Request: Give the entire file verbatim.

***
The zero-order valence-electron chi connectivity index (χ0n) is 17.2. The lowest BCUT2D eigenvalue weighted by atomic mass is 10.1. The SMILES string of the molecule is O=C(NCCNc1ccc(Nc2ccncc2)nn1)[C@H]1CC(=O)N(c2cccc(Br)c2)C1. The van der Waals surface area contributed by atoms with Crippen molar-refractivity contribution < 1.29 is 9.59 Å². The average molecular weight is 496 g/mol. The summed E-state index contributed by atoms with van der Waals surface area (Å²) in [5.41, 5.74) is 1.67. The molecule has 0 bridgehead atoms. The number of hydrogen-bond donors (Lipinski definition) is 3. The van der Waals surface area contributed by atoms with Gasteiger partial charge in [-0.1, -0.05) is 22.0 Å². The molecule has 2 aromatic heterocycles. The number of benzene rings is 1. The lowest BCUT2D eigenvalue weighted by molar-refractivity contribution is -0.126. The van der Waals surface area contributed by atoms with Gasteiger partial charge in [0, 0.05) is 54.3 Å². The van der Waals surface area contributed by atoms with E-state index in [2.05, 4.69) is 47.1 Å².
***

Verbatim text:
The zero-order valence-electron chi connectivity index (χ0n) is 17.2. The lowest BCUT2D eigenvalue weighted by atomic mass is 10.1. The SMILES string of the molecule is O=C(NCCNc1ccc(Nc2ccncc2)nn1)[C@H]1CC(=O)N(c2cccc(Br)c2)C1. The van der Waals surface area contributed by atoms with Crippen molar-refractivity contribution < 1.29 is 9.59 Å². The average molecular weight is 496 g/mol. The summed E-state index contributed by atoms with van der Waals surface area (Å²) in [5.41, 5.74) is 1.67. The molecule has 0 bridgehead atoms. The number of hydrogen-bond donors (Lipinski definition) is 3. The van der Waals surface area contributed by atoms with Gasteiger partial charge in [-0.1, -0.05) is 22.0 Å². The molecule has 2 aromatic heterocycles. The number of benzene rings is 1. The lowest BCUT2D eigenvalue weighted by molar-refractivity contribution is -0.126. The van der Waals surface area contributed by atoms with Gasteiger partial charge in [0, 0.05) is 54.3 Å². The van der Waals surface area contributed by atoms with E-state index in [2.05, 4.69) is 47.1 Å².